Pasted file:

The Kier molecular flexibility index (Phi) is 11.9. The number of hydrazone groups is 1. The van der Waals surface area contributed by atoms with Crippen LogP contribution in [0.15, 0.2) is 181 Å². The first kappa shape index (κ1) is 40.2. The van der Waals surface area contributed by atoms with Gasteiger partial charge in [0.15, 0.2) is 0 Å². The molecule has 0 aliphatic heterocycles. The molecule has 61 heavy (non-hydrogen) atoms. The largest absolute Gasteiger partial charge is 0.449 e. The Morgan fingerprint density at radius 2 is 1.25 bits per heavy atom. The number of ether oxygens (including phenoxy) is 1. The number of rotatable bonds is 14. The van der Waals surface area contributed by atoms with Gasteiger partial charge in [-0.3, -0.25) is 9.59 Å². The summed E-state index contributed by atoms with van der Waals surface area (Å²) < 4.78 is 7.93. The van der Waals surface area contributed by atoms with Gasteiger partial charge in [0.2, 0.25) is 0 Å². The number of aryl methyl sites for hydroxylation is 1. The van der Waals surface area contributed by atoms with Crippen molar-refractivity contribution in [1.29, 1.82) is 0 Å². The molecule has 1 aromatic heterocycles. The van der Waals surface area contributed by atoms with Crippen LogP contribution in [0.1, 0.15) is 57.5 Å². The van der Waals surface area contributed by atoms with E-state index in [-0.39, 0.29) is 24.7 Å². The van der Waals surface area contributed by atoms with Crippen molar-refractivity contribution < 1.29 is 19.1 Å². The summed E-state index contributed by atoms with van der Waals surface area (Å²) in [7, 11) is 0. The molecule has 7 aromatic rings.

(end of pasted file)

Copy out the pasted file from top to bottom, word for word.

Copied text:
The Kier molecular flexibility index (Phi) is 11.9. The number of hydrazone groups is 1. The van der Waals surface area contributed by atoms with Crippen LogP contribution in [0.15, 0.2) is 181 Å². The first kappa shape index (κ1) is 40.2. The van der Waals surface area contributed by atoms with Gasteiger partial charge in [0.15, 0.2) is 0 Å². The molecule has 0 aliphatic heterocycles. The molecule has 61 heavy (non-hydrogen) atoms. The largest absolute Gasteiger partial charge is 0.449 e. The Morgan fingerprint density at radius 2 is 1.25 bits per heavy atom. The number of ether oxygens (including phenoxy) is 1. The number of rotatable bonds is 14. The van der Waals surface area contributed by atoms with Gasteiger partial charge in [-0.3, -0.25) is 9.59 Å². The summed E-state index contributed by atoms with van der Waals surface area (Å²) < 4.78 is 7.93. The van der Waals surface area contributed by atoms with Gasteiger partial charge in [0.2, 0.25) is 0 Å². The number of aryl methyl sites for hydroxylation is 1. The van der Waals surface area contributed by atoms with Crippen molar-refractivity contribution in [1.29, 1.82) is 0 Å². The molecule has 1 aromatic heterocycles. The van der Waals surface area contributed by atoms with Crippen LogP contribution in [0.1, 0.15) is 57.5 Å². The van der Waals surface area contributed by atoms with E-state index in [-0.39, 0.29) is 24.7 Å². The van der Waals surface area contributed by atoms with Crippen molar-refractivity contribution < 1.29 is 19.1 Å². The summed E-state index contributed by atoms with van der Waals surface area (Å²) in [7, 11) is 0. The molecule has 7 aromatic rings.